Hong Kong pro-democracy retail chain Chickeeduck will close all their stores when their current lease periods end, the brand announced in a Facebook post published on Monday night.
The chain’s three remaining lifestyle stores will shut after their leases expire, with the last store, in Tin Hau, to close in late November, the brand said. Launched in 1990, Chickeeduck saw the closure of its last children’s clothing store in July.
Chickeeduck gained popularity in the pro-democracy camp for displaying artwork and products with protest messages in its stores. However, such displays have also led to early terminations of the leases of Chickeeduck stores and visits from national security police.
“Thank you all for your support towards Chickeeduck, whether it was the children’s clothing or the lifestyle department store, we can only hang on to this day all because of your support,” the post read.
“[We] believe you all know that we have faced many different obstructions, but we insisted on continuing, because [we] hoped to provide you all with products that held sentimental value and carried the spirit of Hong Kong.”
“No matter how hard we have tried… all good things must come to an end,” the post read.
Herbert Chow, the brand’s CEO, shared the social media post, and said that he would investigate who was behind the destruction of the brand’s supply chains in mainland China and Indonesia.
In an interview with HKFP in November last year, Chow said it was no longer “feasible” to continue operating in Hong Kong due to disruptions in supply chains and difficulties securing leases.
Chow said that his suppliers told him they had received “state media reports” about him and “terrible information” about him and the company, and that they feared that they would not be paid by Chickeeduck.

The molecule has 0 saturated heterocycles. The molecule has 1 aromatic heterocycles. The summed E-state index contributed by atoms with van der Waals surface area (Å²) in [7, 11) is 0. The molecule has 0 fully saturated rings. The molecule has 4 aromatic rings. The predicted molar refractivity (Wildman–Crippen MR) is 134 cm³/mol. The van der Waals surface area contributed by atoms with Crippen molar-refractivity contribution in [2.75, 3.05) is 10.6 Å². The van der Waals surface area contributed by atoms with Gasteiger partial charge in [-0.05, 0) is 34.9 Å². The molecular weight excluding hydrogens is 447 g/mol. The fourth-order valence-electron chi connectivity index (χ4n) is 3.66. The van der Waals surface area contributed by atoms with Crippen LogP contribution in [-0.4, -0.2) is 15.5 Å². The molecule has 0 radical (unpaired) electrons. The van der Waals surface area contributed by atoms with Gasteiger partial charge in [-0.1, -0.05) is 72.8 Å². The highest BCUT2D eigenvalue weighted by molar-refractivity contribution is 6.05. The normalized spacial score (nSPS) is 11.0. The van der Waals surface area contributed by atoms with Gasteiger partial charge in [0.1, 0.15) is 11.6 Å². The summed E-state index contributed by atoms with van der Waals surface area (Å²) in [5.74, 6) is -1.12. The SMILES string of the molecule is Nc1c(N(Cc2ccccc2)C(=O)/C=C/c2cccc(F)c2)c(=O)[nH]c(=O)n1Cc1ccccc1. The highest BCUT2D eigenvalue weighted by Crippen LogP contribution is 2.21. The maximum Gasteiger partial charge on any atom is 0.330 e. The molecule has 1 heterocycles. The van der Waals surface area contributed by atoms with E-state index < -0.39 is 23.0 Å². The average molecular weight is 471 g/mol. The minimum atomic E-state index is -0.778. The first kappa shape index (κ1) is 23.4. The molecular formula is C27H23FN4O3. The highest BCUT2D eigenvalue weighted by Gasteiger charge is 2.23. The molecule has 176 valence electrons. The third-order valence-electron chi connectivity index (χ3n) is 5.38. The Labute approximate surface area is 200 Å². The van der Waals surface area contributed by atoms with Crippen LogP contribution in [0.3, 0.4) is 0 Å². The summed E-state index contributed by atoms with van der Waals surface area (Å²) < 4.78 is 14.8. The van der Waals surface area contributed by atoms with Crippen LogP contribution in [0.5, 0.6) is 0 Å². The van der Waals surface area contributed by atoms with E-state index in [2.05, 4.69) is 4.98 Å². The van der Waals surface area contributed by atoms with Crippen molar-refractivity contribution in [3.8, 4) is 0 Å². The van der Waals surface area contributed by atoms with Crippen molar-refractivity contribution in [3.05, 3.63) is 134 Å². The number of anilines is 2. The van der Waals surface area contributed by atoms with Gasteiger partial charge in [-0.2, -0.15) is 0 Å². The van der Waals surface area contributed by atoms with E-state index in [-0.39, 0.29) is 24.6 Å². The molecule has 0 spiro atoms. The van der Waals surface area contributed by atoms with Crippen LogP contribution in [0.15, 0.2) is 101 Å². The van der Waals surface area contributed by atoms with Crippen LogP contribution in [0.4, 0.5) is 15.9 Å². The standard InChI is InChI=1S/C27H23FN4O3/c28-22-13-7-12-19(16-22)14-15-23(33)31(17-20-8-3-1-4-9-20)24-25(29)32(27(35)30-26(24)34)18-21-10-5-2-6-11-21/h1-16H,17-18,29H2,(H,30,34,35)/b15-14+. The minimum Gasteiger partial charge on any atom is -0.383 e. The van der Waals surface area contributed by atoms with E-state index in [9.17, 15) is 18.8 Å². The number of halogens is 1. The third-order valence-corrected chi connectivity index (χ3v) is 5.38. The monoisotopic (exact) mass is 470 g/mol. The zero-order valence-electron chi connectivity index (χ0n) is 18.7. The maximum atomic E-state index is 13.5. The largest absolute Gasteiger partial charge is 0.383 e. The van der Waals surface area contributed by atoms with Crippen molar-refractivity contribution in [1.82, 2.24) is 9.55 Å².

He also said that he might turn one of the brand’s branches into a museum displaying statues and artwork. The 58-year-old left Hong Kong earlier in May this year.
The retail chain’s branch in Tsuen Wan’s D Park was told to remove a pro-democracy Lady Liberty statue in June two years ago. Its lease was eventually terminated by the New World Development-owned mall. The property development company voiced support for police and the city’s leader during the protests and unrest in 2019.
Another Chickeeduck store in Tsuen Wan was cordoned off by the national security police two days after opening in May last year, with the police warning Chow to not sell or display any products that violated the sweeping security legislation. However, the police refused to tell him whether any of his products had breached the law.
Last November, the brand’s Tin Hau branch removed a statue of the late Chinese dissident Liu Xiaobo from its storefront after the Food and Environmental Hygiene Department accused the store of unlawfully occupying unleased land.